ezetimibe and simvastatin, Vytorin (cont.)
Omudhome Ogbru, PharmD
Omudhome Ogbru, PharmD
Dr. Ogbru received his Doctorate in Pharmacy from the University of the Pacific School of Pharmacy in 1995. He completed a Pharmacy Practice Residency at the University of Arizona/University Medical Center in 1996. He was a Professor of Pharmacy Practice and a Regional Clerkship Coordinator for the University of the Pacific School of Pharmacy from 1996-99.
Medical and Pharmacy Editor:
Amiodarone (Cordarone), verapamil (Calan Verelan, Isoptin), diltiazem, amlodipine (Norvasc), danazol (Danocrine), ranolazine (Ranexa) cyclosporine (Gengraf, Neoral), niacin (Niacor, Niaspan, Slo-Niacin), gemfibrozil (Lopid) and fenofibrate (Tricor) also may increase the risk of muscle toxicity when combined with simvastatin.
Patients taking amiodarone, amlodipine, or ranolazine should not exceed 10/20 mg, and those taking verapamil or diltiazem should not exceed 10/10 mg of of Vytorin daily.
Patients taking gemfibrozil or danazol should not take Vytorin.
Simvastatin increases the effect of warfarin (Coumadin) and the blood concentration of digoxin (Lanoxin). Patients taking simvastatin and warfarin or digoxin should be monitored carefully. Cholestyramine (Questran) decreases the absorption of ezetimibe, and, therefore, Vytorin should be administer two hours before or at least four hours after cholestyramine is administered.
Chinese patients taking more than 1 gram of niacin daily in combination with simvastatin, 40 mg, have an increased risk of muscle-related side effects. Therefore, these patients should not receive Vytorin 10/80 mg combined with niacin doses greater than 1 gram daily. Other doses of Vytorin should be administered cautiously when combined with niacin, 1 gram daily.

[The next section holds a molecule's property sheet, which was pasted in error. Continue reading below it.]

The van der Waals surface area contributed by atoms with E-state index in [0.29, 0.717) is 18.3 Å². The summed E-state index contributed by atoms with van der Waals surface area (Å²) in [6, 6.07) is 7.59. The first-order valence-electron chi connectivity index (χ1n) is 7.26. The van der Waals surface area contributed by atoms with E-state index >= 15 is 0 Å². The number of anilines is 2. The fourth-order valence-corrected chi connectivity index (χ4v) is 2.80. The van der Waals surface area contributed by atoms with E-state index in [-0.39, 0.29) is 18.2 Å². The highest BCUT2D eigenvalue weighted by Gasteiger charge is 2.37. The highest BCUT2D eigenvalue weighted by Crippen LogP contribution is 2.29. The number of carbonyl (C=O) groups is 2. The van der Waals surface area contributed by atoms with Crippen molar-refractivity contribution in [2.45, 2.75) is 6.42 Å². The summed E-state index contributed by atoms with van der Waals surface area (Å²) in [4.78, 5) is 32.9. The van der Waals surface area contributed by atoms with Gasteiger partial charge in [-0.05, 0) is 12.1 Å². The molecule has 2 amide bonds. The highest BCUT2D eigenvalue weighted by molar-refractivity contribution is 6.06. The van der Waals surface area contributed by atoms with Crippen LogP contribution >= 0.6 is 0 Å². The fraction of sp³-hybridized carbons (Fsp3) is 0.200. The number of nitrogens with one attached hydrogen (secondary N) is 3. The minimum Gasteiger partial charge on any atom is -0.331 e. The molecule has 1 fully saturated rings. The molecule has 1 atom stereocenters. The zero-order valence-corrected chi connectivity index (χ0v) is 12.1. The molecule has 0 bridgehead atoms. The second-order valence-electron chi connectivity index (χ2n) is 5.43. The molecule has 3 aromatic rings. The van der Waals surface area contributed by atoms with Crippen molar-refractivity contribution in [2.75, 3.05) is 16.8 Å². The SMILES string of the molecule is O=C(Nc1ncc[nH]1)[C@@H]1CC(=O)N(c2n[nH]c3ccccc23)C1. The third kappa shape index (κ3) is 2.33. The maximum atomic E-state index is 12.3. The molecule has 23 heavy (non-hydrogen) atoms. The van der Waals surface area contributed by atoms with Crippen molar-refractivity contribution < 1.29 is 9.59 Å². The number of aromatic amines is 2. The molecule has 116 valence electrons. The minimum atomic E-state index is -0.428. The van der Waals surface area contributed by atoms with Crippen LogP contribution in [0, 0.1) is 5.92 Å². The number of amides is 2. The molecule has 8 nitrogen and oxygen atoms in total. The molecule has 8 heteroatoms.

PREGNANCY: Vytorin should not be taken during pregnancy because the developing fetus requires cholesterol for development, and Vytorin, due to the simvastatin component, reduces the production of cholesterol. Vytorin should only be administered to women of child bearing age if they are not likely to become pregnant.
NURSING MOTHERS: Because of the risk of adverse effects to the developing infant, Vytorin should not be administered to nursing mothers.
SIDE EFFECTS: The most common side effects of Vytorin are headache, nausea, vomiting, diarrhea, muscle pain, and abnormal liver tests. Hypersensitivity reactions also have been reported. The most serious potential side effects are liver damage and muscle inflammation or breakdown. The simvastatin component of Vytorin is a statin. Therefore it shares side effects, such as liver and muscle damage associated with statins. Serious liver damage caused by statins is rare. More often, statins cause abnormalities of liver tests, and, therefore, periodic measurement of liver tests in the blood is recommended for all statins. Abnormal tests usually return to normal even if a statin is continued, but if the abnormal test value is greater than three times the upper limit of normal, the statin usually is stopped. Liver tests should be measured before Vytorin is started and periodically thereafter or if there is a medical concern about liver damage.
Inflammation of the muscles caused by statins can lead to a serious breakdown of muscle cells called rhabdomyolysis. Rhabdomyolysis causes the release of muscle protein (myoglobin) into the blood. Myoglobin can cause kidney failure and even death. When used alone, statins cause rhabdomyolysis in less than one percent of patients. To prevent the development of rhabdomyolysis, patients taking Vytorin should contact their health care professional immediately if they develop unexplained muscle pain, weakness, or muscle tenderness.
Statins have been associated with increases in HbA1c and fasting serum glucose levels that are seen in diabetes. There are also post-marketing reports of memory loss, forgetfulness, amnesia, confusion, and memory impairment. Symptoms may start 1 day to years after starting treatment and resolve within a median of 3 weeks after stopping the statin.
Reference: FDA Prescribing Information
Last Editorial Review: 5/1/2012
Back to Medications Index
Get the latest health and medical information delivered direct to your inbox FREE!